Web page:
What is the difference between a CCNA and CCNP certification and the benefits of having one or the other, or both?...
The CCNA is an entry-level, single-exam certification that establishes basic knowledge of TCP/IP protocols, ports, services, plus router and switch settings, configuration, and best practices. The CCDP requires the CCNA as a pre-requisite, and also requires passing 2 or 4 exams (the 2 exam option sounds better, and costs $100 less, but basically covers the contents of 3 exams from the 4-exam version in a single, long, arduous exam). CCNPs are more senior than CCNAs, and usually have more experience and thus also make more money.
Because you can't get a CCNP without first getting a CCNA, you can't be in the situation where you have a CCNP but not a CCNA. Thus, my points about experience, knowledge, and pay are entirely correct and explain the junior (CCNA)--senior (CCNP) relationship between the two credentials.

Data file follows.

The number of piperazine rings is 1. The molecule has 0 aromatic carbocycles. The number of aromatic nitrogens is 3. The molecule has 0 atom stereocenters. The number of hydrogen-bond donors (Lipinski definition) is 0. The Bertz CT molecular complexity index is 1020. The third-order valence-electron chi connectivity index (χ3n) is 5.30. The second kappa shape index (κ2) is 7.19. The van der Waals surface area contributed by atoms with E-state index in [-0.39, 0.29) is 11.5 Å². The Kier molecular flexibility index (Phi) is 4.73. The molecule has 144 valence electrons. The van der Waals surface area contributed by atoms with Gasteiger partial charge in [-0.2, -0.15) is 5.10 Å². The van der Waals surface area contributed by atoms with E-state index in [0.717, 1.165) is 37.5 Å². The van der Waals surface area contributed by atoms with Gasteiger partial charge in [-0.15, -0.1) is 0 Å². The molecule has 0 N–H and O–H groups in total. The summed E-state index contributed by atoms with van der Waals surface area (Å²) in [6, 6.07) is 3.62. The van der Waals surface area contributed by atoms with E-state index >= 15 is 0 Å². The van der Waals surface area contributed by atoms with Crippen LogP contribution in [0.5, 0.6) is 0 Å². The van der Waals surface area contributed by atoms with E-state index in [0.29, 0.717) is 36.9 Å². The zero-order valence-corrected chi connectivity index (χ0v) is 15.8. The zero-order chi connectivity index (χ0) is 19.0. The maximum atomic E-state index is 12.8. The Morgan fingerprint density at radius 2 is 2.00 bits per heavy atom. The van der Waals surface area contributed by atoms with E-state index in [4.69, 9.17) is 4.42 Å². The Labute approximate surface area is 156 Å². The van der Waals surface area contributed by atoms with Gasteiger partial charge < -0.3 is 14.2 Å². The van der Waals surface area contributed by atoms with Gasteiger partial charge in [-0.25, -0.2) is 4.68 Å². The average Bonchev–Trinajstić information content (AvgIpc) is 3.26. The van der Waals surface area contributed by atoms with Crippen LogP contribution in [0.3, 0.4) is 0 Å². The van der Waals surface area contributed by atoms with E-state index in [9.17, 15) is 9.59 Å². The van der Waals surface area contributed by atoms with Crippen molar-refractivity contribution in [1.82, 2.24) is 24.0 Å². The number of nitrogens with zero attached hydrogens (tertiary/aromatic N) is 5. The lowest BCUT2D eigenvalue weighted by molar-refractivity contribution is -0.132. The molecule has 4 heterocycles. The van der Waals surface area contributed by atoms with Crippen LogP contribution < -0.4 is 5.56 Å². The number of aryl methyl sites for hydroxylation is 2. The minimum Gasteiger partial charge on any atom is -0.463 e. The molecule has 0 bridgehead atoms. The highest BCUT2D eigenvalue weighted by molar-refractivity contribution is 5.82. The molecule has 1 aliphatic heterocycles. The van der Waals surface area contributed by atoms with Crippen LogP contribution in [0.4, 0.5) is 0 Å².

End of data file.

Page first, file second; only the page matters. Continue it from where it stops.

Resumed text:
I hope this answers your questions.
Dig Deeper on IT Career Development and Training
Related Q&A from Ed Tittel
Microsoft Edge, Windows 10's default browser, includes a file-sharing tool called Near Share, which is helpful, if not truly groundbreaking. Continue Reading
The Windows ADK can help ensure Windows 10 compatibility for apps, software and hardware. There are six key steps to the installation process. Continue Reading
A network engineer job description will vary. Primarily, it depends on whether the job focuses on engineering a new network or on running a network ... Continue Reading
Have a question for an expert?
Please add a title for your question
Get answers from a TechTarget expert on whatever's puzzling you.